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$25 million in BTC and Ethereum were stolen from dForce

According to DeFi Pulse, the Ethereum DeFi heavyweight was hacked last Saturday night. The protocol lost 99% of its deposits when $25 million in Ethereum and Bitcoin were stolen from its wallets. Other developers of DeFi protocols speculated that the attack was caused by “imBTC”. This is an Ethereum Token, which is coupled 1:1 to Bitcoin. The site is no longer available, as a precautionary measure

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This picture show a couple of bitcoins.

DeFi (Decentralized Finance) is or will be one of the most discussed topics for 2020. This refers to the development of applications from the classic financial sector, such as lending, sending and investing money, with the difference that these are to be decentralized. Just how great the need for this is, it is shown by the fact that billions of people worldwide do not have access to a functioning financial system, but would urgently need one.

Banks as intermediaries could also be eliminated. That is why some people assume that DeFi “could be the next big thing.” However, despite this euphoria, one has to admit that this trend is still in its infancy and a lot of development work is still needed. That is also shown by the recent hack of the DeFi application “Lendf” from dForce, when $25 million in Ethereum and Bitcoin were stolen.

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Ethereum DeFi Hack makes $25 million disappear

Lendf.me is one of two protocols developed by the dForce Foundation. According to the Twitter page of Lendf, it is “by far the largest fiat-backed Stablecoin DeFi rental protocol.” According to DeFi Pulse, the Ethereum DeFi heavyweight was hacked last Saturday night. The protocol lost 99% of its deposits when $25 million in ethereum and Bitcoin were stolen from its wallets.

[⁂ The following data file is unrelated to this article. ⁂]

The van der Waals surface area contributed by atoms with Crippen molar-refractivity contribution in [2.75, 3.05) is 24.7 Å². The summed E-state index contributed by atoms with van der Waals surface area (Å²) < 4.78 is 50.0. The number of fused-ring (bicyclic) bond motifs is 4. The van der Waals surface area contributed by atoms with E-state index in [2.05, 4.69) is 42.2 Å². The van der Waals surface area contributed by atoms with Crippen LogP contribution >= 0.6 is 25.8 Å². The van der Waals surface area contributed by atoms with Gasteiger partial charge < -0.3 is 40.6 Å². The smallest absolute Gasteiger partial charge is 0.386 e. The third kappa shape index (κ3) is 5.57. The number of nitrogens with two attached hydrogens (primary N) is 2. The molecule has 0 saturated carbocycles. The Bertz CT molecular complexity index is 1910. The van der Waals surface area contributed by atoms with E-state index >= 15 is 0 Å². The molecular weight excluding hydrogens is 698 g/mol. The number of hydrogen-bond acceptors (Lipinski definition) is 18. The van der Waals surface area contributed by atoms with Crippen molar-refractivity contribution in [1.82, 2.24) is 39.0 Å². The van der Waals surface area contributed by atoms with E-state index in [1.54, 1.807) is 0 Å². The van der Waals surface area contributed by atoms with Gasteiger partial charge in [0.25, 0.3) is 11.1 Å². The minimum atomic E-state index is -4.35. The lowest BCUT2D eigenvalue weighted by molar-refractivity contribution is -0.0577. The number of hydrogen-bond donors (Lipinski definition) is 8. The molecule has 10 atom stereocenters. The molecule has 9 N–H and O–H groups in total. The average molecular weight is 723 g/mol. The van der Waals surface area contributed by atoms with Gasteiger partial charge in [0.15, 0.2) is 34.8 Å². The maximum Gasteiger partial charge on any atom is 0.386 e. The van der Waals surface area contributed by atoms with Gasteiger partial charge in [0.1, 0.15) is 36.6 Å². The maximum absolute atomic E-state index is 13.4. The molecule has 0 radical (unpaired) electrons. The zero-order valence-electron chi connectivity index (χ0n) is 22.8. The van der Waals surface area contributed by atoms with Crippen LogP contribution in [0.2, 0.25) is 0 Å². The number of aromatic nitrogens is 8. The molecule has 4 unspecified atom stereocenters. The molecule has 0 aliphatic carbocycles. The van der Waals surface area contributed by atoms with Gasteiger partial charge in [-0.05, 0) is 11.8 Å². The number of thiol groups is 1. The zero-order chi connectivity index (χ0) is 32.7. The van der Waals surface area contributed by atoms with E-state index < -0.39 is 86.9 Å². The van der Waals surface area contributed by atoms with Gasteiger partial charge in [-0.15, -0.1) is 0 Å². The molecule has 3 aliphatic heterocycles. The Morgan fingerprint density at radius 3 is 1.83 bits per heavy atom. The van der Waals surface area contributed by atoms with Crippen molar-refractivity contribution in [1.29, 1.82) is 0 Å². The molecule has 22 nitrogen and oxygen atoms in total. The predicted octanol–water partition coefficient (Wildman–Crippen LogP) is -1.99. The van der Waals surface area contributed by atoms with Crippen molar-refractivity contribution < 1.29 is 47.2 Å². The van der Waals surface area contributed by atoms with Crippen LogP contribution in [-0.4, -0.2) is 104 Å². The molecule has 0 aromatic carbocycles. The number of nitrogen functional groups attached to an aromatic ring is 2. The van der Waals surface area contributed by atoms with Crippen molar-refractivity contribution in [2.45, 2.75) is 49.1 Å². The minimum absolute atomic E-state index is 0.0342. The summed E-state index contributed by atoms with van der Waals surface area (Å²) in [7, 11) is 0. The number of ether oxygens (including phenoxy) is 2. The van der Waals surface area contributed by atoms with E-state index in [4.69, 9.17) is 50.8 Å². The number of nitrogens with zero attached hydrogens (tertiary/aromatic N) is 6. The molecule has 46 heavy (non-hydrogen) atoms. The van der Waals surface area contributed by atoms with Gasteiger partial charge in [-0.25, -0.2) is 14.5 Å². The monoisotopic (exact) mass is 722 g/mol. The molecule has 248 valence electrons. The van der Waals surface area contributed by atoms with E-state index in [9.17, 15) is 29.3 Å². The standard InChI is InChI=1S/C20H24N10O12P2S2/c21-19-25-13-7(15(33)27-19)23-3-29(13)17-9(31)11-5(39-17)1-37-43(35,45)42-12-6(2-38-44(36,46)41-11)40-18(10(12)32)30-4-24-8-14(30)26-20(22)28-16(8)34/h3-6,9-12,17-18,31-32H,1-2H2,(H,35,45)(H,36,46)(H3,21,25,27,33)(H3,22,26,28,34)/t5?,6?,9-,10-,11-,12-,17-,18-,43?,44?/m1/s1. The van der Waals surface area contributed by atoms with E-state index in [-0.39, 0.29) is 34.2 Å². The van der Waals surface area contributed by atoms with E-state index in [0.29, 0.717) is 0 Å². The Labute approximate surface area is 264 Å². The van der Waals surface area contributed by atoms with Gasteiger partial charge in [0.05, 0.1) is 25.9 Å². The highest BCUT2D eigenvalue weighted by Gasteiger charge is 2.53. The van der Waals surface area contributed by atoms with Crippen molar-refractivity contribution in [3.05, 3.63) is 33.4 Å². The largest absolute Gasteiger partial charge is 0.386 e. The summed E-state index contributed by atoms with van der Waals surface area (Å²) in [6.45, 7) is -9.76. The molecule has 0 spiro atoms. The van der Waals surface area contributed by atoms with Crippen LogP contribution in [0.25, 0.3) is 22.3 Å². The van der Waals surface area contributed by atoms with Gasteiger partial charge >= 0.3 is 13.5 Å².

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“Lendf.me confirmed that it was attacked at block level 9899681 on Sunday at 8:45 Beijing time,” Lendf.me told Chinese media company Chain News.

Other developers of DeFi protocols speculated that the attack was caused by “imBTC”. This is an Ethereum Token, which is coupled 1:1 to Bitcoin. This was used as security and could have been proven fraudulent, allowing the attacker to withdraw funds almost for free.

Protocol website not available

The investigations of those responsible have not yet been completed. According to dForce Foundation CEO Mindao Yang, “the team is still” investigating the incident. He calls on users not to include Ethereum and Co. in the protocol.

On the website of the Ethereum Protocol, Lendf.me also posted the following: “Do not make any more deposits!” Meanwhile, the site is no longer accessible, although this may be a security measure to ensure that no more money is lost.

Just last week, the dForce Foundation completed a strategic round of $1.5 million led by Multicoin Capital and supported by Huobi Capital and the Chinese bank CMB International (CMBI). Huobi itself is one of the largest crypto companies, while CMBI is the investment arm of one of China’s largest banks.

However, Multicoin Capital’s investment made headlines because of the company’s strong support. Its director, Mable Jiang, said: “dForce is building the first” super network “of DeFi protocols.”

The funds were earmarked for staff increases and the introduction of new DeFi products next year.

As unfortunate as it is that Lendf and the dForce Foundation, as a DeFi project on Ethereum, suffered a bitter, perhaps final blow with the attack, the hack once again impressively demonstrates the importance of personal responsibility in the crypto sector.

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Anne Kings is a reporter for the financial sector, often tackling Wall Street and shareholders' interests. She also covers the intersection of media and technology, and delves into interesting topics on entertainment. Sometimes she also writes about the cannabis industry, in particular CBD and hemp. She is currently based in New York.